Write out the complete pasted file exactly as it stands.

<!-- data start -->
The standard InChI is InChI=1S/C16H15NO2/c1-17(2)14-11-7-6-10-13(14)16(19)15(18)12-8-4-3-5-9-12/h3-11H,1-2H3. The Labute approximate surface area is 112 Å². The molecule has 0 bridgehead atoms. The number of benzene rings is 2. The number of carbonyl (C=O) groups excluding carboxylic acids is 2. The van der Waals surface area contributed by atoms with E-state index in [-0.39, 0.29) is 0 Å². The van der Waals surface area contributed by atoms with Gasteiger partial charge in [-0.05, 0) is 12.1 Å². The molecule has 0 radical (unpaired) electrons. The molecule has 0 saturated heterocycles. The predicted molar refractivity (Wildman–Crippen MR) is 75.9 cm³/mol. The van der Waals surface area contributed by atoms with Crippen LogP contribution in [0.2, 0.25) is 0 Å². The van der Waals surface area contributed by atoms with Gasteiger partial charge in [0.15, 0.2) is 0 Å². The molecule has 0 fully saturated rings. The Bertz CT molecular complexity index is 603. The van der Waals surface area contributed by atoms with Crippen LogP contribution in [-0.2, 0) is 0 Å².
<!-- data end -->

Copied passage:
The standard InChI is InChI=1S/C16H15NO2/c1-17(2)14-11-7-6-10-13(14)16(19)15(18)12-8-4-3-5-9-12/h3-11H,1-2H3. The Labute approximate surface area is 112 Å². The molecule has 0 bridgehead atoms. The number of benzene rings is 2. The number of carbonyl (C=O) groups excluding carboxylic acids is 2. The van der Waals surface area contributed by atoms with E-state index in [-0.39, 0.29) is 0 Å². The van der Waals surface area contributed by atoms with Gasteiger partial charge in [-0.05, 0) is 12.1 Å². The molecule has 0 radical (unpaired) electrons. The molecule has 0 saturated heterocycles. The predicted molar refractivity (Wildman–Crippen MR) is 75.9 cm³/mol. The van der Waals surface area contributed by atoms with Crippen LogP contribution in [0.2, 0.25) is 0 Å². The van der Waals surface area contributed by atoms with Gasteiger partial charge in [0.15, 0.2) is 0 Å². The molecule has 0 fully saturated rings. The Bertz CT molecular complexity index is 603. The van der Waals surface area contributed by atoms with Crippen LogP contribution in [-0.2, 0) is 0 Å².